Monday, August 12, 2013

Foreigner in my Custody!

I received a few half-centimeter diameter bulblets of an unfamiliar lily two years ago. This was sent in a small package of other seeds courtesy of a blogger friend in the US. Of course, the very small bulblets excite me more than the seeds, which otherwise proved to be more susceptible to our tropical climate. The bulblets thrive, though hesitant at first, they eventually acclimatized and passed successfully our hot dry season of >35C.  Half the leaves died, but they lived through. I had to put the pot under filtered shade during dry months and they were so pampered with water and attention.

I searched immediately with how they look and the bright red curly petals seem so beautiful. I haven't seen anything like it here in the country. It was reported to have originated from China and Japan, and I realized it is a bit invasive in foreign lands, and they are seen growing abundantly in abandoned lands. I hope this is the first Licoris radiata here and i will try not to allow it invade our lands. The first bloom already emerged, with four flowers per scape. Despite the small flower size, they are lovely.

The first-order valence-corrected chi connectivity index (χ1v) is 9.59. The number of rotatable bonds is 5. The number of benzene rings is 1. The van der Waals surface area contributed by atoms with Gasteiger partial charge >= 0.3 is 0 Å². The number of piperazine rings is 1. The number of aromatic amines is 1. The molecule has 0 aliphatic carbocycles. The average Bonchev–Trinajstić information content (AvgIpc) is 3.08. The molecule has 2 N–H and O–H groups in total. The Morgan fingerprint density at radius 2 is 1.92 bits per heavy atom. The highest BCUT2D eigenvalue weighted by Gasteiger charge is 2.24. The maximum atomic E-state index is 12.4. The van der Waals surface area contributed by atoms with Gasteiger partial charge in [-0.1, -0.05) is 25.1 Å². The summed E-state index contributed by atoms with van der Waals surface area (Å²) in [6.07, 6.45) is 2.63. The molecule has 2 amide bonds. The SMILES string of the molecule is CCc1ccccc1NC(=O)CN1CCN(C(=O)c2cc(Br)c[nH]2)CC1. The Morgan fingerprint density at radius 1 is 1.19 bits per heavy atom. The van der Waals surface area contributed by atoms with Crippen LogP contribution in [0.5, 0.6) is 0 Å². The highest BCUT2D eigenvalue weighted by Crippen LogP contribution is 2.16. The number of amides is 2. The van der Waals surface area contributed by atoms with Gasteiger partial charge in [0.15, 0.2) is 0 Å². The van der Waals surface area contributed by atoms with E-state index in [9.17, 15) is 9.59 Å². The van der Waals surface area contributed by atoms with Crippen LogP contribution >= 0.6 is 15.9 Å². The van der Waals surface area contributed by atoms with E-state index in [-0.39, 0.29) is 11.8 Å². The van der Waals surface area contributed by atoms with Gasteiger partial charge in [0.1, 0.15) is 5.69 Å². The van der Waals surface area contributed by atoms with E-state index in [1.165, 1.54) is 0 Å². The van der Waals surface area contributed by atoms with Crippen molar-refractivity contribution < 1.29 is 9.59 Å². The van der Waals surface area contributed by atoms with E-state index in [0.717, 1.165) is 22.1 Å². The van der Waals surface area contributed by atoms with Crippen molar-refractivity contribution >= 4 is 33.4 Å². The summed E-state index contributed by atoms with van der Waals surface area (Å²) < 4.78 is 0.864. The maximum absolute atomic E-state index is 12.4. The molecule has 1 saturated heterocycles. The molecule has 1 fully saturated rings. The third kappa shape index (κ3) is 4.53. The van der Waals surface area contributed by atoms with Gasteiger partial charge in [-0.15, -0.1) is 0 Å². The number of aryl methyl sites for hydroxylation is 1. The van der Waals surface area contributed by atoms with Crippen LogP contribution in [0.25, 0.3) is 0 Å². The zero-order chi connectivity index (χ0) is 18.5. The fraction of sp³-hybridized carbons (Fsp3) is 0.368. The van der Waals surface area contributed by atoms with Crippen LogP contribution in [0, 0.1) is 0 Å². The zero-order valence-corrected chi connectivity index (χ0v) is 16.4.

The petals curl at the tip, but the petal blades also look like ruffles.

The very long wiskers, which are actually the filament, are wonderful

 Only three flowers are already open in this picture. I still don't know how long is the bloom life.

I searched for any succeeding scape, but nothing is conspicuous just yet. I hope more spikes will be produced this season, which coincide with the rainy months. Those long thin leaves are beautiful on their own, with the whitish hues at the center of the leaves along the midrib area. 

I have a few foreigner plants in my custody, but this one has the brightest and loudest color, so far!

Badge 2 photo RubyTuesdayToobadge_zpsafc3fc23.jpg


  1. beautiful. makes me think that it's more interesting to be a botanist =)

  2. your photos are absolutely gorgeous!Greetings from Polish.

  3. Totally new plant for me. You are very careful with them. Thanks for the info!

  4. It's lovely, and the color is fiery and vibrant. It's obvious to see from its form that it's related to Lycoris squamigera, which is a much more muted dusty pink. Both are gorgeous in their own right. Great post.


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